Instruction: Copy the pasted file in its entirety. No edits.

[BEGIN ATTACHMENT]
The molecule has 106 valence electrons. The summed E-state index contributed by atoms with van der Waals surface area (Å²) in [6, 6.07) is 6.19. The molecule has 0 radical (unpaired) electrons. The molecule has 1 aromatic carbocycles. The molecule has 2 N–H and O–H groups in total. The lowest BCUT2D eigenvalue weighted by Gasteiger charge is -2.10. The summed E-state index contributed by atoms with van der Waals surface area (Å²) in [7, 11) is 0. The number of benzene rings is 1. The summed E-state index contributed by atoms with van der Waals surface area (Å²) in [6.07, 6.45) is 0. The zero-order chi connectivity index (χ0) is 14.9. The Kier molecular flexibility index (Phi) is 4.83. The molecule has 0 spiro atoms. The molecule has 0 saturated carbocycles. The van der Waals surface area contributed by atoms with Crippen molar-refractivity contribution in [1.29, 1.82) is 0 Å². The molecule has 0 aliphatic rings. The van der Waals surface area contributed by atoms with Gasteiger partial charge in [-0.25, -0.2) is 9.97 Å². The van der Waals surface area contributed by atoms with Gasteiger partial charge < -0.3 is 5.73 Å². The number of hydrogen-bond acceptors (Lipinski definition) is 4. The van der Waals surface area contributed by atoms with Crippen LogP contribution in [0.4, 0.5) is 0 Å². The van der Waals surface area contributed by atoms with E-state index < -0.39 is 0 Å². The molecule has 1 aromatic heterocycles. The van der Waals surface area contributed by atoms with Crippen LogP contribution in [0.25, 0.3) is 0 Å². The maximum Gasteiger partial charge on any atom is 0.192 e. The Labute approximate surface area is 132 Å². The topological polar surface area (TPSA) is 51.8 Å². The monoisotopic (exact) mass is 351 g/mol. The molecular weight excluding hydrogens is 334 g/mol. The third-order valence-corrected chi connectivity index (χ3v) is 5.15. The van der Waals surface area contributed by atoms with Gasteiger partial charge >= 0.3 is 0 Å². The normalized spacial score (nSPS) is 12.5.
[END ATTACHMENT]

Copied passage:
The molecule has 106 valence electrons. The summed E-state index contributed by atoms with van der Waals surface area (Å²) in [6, 6.07) is 6.19. The molecule has 0 radical (unpaired) electrons. The molecule has 1 aromatic carbocycles. The molecule has 2 N–H and O–H groups in total. The lowest BCUT2D eigenvalue weighted by Gasteiger charge is -2.10. The summed E-state index contributed by atoms with van der Waals surface area (Å²) in [7, 11) is 0. The number of benzene rings is 1. The summed E-state index contributed by atoms with van der Waals surface area (Å²) in [6.07, 6.45) is 0. The zero-order chi connectivity index (χ0) is 14.9. The Kier molecular flexibility index (Phi) is 4.83. The molecule has 0 spiro atoms. The molecule has 0 saturated carbocycles. The van der Waals surface area contributed by atoms with Crippen molar-refractivity contribution in [1.29, 1.82) is 0 Å². The molecule has 0 aliphatic rings. The van der Waals surface area contributed by atoms with Gasteiger partial charge in [-0.25, -0.2) is 9.97 Å². The van der Waals surface area contributed by atoms with Gasteiger partial charge < -0.3 is 5.73 Å². The number of hydrogen-bond acceptors (Lipinski definition) is 4. The van der Waals surface area contributed by atoms with Crippen LogP contribution in [0.4, 0.5) is 0 Å². The van der Waals surface area contributed by atoms with E-state index < -0.39 is 0 Å². The molecule has 1 aromatic heterocycles. The van der Waals surface area contributed by atoms with Crippen LogP contribution in [0.25, 0.3) is 0 Å². The maximum Gasteiger partial charge on any atom is 0.192 e. The Labute approximate surface area is 132 Å². The topological polar surface area (TPSA) is 51.8 Å². The monoisotopic (exact) mass is 351 g/mol. The molecular weight excluding hydrogens is 334 g/mol. The third-order valence-corrected chi connectivity index (χ3v) is 5.15. The van der Waals surface area contributed by atoms with Gasteiger partial charge >= 0.3 is 0 Å². The normalized spacial score (nSPS) is 12.5.